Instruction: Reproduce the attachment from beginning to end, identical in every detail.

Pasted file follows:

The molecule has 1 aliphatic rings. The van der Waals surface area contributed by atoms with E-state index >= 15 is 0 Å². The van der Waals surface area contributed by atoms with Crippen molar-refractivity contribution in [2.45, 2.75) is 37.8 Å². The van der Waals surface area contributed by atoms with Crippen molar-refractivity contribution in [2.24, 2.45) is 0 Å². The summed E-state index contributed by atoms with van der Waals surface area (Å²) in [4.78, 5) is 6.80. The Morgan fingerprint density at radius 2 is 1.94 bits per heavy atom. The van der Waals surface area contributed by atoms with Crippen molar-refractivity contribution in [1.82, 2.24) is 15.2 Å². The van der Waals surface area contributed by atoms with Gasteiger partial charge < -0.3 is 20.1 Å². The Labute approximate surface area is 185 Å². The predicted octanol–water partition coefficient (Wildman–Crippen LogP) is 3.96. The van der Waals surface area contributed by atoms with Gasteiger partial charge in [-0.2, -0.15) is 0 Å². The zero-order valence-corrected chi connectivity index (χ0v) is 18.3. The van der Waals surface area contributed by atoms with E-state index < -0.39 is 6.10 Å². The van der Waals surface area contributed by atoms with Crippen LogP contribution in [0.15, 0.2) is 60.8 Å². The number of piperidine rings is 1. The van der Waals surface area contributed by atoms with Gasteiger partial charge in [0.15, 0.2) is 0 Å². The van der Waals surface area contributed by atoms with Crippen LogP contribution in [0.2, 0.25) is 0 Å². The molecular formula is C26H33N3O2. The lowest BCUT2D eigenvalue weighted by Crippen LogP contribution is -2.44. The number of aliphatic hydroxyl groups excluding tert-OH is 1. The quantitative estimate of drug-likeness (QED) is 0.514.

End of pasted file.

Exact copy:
The molecule has 1 aliphatic rings. The van der Waals surface area contributed by atoms with E-state index >= 15 is 0 Å². The van der Waals surface area contributed by atoms with Crippen molar-refractivity contribution in [2.45, 2.75) is 37.8 Å². The van der Waals surface area contributed by atoms with Crippen molar-refractivity contribution in [2.24, 2.45) is 0 Å². The summed E-state index contributed by atoms with van der Waals surface area (Å²) in [4.78, 5) is 6.80. The Morgan fingerprint density at radius 2 is 1.94 bits per heavy atom. The van der Waals surface area contributed by atoms with Crippen molar-refractivity contribution in [1.82, 2.24) is 15.2 Å². The van der Waals surface area contributed by atoms with Gasteiger partial charge < -0.3 is 20.1 Å². The Labute approximate surface area is 185 Å². The predicted octanol–water partition coefficient (Wildman–Crippen LogP) is 3.96. The van der Waals surface area contributed by atoms with Gasteiger partial charge in [-0.2, -0.15) is 0 Å². The zero-order valence-corrected chi connectivity index (χ0v) is 18.3. The van der Waals surface area contributed by atoms with E-state index < -0.39 is 6.10 Å². The van der Waals surface area contributed by atoms with Crippen LogP contribution in [0.15, 0.2) is 60.8 Å². The number of piperidine rings is 1. The van der Waals surface area contributed by atoms with Gasteiger partial charge in [0.15, 0.2) is 0 Å². The van der Waals surface area contributed by atoms with Crippen LogP contribution in [0.2, 0.25) is 0 Å². The molecular formula is C26H33N3O2. The lowest BCUT2D eigenvalue weighted by Crippen LogP contribution is -2.44. The number of aliphatic hydroxyl groups excluding tert-OH is 1. The quantitative estimate of drug-likeness (QED) is 0.514.